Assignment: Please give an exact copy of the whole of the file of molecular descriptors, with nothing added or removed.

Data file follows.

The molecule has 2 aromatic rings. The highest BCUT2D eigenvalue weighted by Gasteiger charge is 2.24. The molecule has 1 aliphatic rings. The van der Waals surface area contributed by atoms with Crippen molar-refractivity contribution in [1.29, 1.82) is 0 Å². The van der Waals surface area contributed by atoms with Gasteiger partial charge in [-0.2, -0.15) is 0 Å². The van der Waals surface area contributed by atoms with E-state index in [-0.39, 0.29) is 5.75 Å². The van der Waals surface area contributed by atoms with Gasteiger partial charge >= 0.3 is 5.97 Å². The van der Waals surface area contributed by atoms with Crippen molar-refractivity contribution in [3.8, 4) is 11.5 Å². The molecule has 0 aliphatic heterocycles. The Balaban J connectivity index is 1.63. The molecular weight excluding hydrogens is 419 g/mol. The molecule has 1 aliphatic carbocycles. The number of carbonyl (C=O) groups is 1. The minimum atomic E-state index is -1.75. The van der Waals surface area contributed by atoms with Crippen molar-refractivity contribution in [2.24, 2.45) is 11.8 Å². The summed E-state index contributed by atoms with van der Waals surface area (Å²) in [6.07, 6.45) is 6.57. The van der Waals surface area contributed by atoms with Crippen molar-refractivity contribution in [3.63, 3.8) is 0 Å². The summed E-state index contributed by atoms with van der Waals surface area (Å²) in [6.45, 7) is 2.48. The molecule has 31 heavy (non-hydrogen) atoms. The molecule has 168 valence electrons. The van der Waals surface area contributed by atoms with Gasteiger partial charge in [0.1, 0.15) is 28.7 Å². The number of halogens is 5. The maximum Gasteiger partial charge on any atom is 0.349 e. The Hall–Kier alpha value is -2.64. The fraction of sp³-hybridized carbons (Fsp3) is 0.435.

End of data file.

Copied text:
The molecule has 2 aromatic rings. The highest BCUT2D eigenvalue weighted by Gasteiger charge is 2.24. The molecule has 1 aliphatic rings. The van der Waals surface area contributed by atoms with Crippen molar-refractivity contribution in [1.29, 1.82) is 0 Å². The van der Waals surface area contributed by atoms with Gasteiger partial charge in [-0.2, -0.15) is 0 Å². The van der Waals surface area contributed by atoms with E-state index in [-0.39, 0.29) is 5.75 Å². The van der Waals surface area contributed by atoms with Gasteiger partial charge >= 0.3 is 5.97 Å². The van der Waals surface area contributed by atoms with Crippen molar-refractivity contribution in [3.8, 4) is 11.5 Å². The molecule has 0 aliphatic heterocycles. The Balaban J connectivity index is 1.63. The molecular weight excluding hydrogens is 419 g/mol. The molecule has 1 aliphatic carbocycles. The number of carbonyl (C=O) groups is 1. The minimum atomic E-state index is -1.75. The van der Waals surface area contributed by atoms with Crippen molar-refractivity contribution in [2.24, 2.45) is 11.8 Å². The summed E-state index contributed by atoms with van der Waals surface area (Å²) in [6.07, 6.45) is 6.57. The van der Waals surface area contributed by atoms with Crippen molar-refractivity contribution in [3.63, 3.8) is 0 Å². The summed E-state index contributed by atoms with van der Waals surface area (Å²) in [6.45, 7) is 2.48. The molecule has 31 heavy (non-hydrogen) atoms. The molecule has 168 valence electrons. The van der Waals surface area contributed by atoms with Gasteiger partial charge in [0.1, 0.15) is 28.7 Å². The number of halogens is 5. The maximum Gasteiger partial charge on any atom is 0.349 e. The Hall–Kier alpha value is -2.64. The fraction of sp³-hybridized carbons (Fsp3) is 0.435.